Since the 1970s there has been a strong school of thought that markets are always efficient – that the current share price of any company is the most accurate reflection of its value. This is why it is so hard for anybody to outperform the stock market over long periods of time: all of the information about any share is already in the price.
If this were completely true, however, markets would never go through the sort of bubble-and-bust cycle experienced in the dot-com era at the end of the 1990s. The prices being paid for shares in internet-related businesses at the time did not reflect their value, and when the bubble of irrational investor exuberance about these companies burst, a lot of money was lost.
This is a reflection of what behavioural scientists have known for decades – that humans do not always behave rationally, and that large groups of people can act in the same irrational way if they are presented with certain information in the same way.
It’s not so simple
To a large extent, markets are a reflection of these two competing forces:
“To be able to explain how prices work, you need to be able to be able to explain how on the one hand investors appear to be irrational, but on the other hand markets are very hard to beat over the long-term,” notes the president and chief investment officer at Morningstar Investment Management, Daniel Needham.
He argues that to understand this, investors should appreciate that share prices are not a reflection of a single cause and a single effect. Markets are ‘complex, adaptive, systems’, much like what one sees on a busy road.
As Needham explains: “If you are a driver, you make decisions, you influence the traffic. Then you respond to the traffic that you influenced, and then you respond again. These are called interactions. And as the number of drivers increases, and as time increases, the interactions increase exponentially to the point where they are computationally irreducible – you cannot predict the end point.”
How we get to a price
In markets, this does lead to efficiency most of the time due to the wisdom of crowds. This concept was illustrated by the famous jelly bean experiment conducted by Michael Mauboussin in 2007.
Mauboussin filled a jar with 1 116 jelly beans and asked his 73 students at Columbia Business School to guess the number. Their answers differed significantly, from a lowest guess of 250, to a highest of 4 100. The average individual error was 700, which is 60% off.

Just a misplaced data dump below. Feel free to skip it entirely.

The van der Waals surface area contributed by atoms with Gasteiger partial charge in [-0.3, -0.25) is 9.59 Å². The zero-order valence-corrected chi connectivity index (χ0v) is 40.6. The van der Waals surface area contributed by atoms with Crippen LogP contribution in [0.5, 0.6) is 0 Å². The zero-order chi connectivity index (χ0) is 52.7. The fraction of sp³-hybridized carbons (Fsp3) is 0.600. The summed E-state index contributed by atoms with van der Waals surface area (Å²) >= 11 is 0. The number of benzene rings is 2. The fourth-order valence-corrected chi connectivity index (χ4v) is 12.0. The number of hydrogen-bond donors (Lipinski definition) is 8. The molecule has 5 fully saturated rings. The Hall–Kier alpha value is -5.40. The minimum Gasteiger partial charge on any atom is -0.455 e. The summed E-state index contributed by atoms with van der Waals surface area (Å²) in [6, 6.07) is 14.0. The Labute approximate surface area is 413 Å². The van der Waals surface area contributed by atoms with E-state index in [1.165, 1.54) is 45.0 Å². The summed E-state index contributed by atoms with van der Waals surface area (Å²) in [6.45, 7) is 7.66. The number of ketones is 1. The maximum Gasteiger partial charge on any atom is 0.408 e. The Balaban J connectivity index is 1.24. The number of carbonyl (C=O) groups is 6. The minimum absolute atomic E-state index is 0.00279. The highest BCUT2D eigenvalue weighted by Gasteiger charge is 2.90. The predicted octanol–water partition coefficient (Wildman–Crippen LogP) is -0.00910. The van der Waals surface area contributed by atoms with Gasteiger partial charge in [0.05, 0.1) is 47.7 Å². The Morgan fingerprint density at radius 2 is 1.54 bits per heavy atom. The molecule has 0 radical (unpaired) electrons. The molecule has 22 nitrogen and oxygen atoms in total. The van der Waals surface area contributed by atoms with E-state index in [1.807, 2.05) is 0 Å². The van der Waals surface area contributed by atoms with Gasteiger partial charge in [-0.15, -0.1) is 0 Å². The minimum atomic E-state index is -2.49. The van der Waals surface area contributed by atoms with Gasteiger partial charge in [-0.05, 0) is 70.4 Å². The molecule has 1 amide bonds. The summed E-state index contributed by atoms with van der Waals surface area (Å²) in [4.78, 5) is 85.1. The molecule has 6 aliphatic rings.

Yet, despite the inaccuracy of the individual guesses, their average (mean) was 1 151. This was just 3% away from the actual number, and only two students actually guessed closer.
What this shows is that even in situations where information is incomplete, a crowd predicts better than the individuals in it. A range of investors buying and selling a stock will therefore push that stock to an average – and therefore fairly accurate – price.
Yet this can break down …
However, for the wisdom of crowds to work, one very important factor has to be in place: diversity. In the stock market, this means investors operating independently and differently from each other.
Mostly, this is the case. Sometimes, however, it isn’t.
This is because, as humans, we are heavily influenced by the behaviour of others, particularly when we see that behaviour leading to some kind of benefit. This is, after all, how we learn language and appropriate social and cultural behaviour. It is in our nature to imitate what we see as successful.
“In certain environments, imitation is useful,” says Needham. “In others, it’s very dangerous. We think it’s particularly dangerous in markets.”
Where a large majority of investors starts behaving the same way, there is a breakdown in diversity and therefore the wisdom of crowds fails. That is what leads to mispricings, with major bubbles being the most extreme examples.
“Markets are inefficient when people are copying each other – when they are homogeneous, using the same decision rules,” Needham explains.
Where contrarians have an advantage
Markets are always at risk of this behaviour. On a large scale, it is what happened during the tech bubble of the late 1990s, but on a smaller scale it can constantly be seen in the prices of individual stocks or sectors that are either in or out of favour.
When prices are rising and investors are making money, other investors are attracted to that area of the market. When prices are falling, investors retreat.
There is a risk that this leads to investors selling low and buying high, but it also opens up opportunities for others who are willing to be contrarian.
Because if parts of the market are no longer operating efficiently, it means that share prices are not reflecting their true value.
These mispricings can be exploited by those investors who are willing to take the other side of the trade – to buy into falling markets and sell out of those that are overpriced. Theoretically, this might sound simple, but it takes discipline and courage to do it.
“Contrarians benefit from standing apart from the crowd, but there is no free lunch,” says Needham. “There’s a reason why these opportunities exist – because it’s hard to stand against the crowd. As humans we are susceptible to being heavily influenced by others.”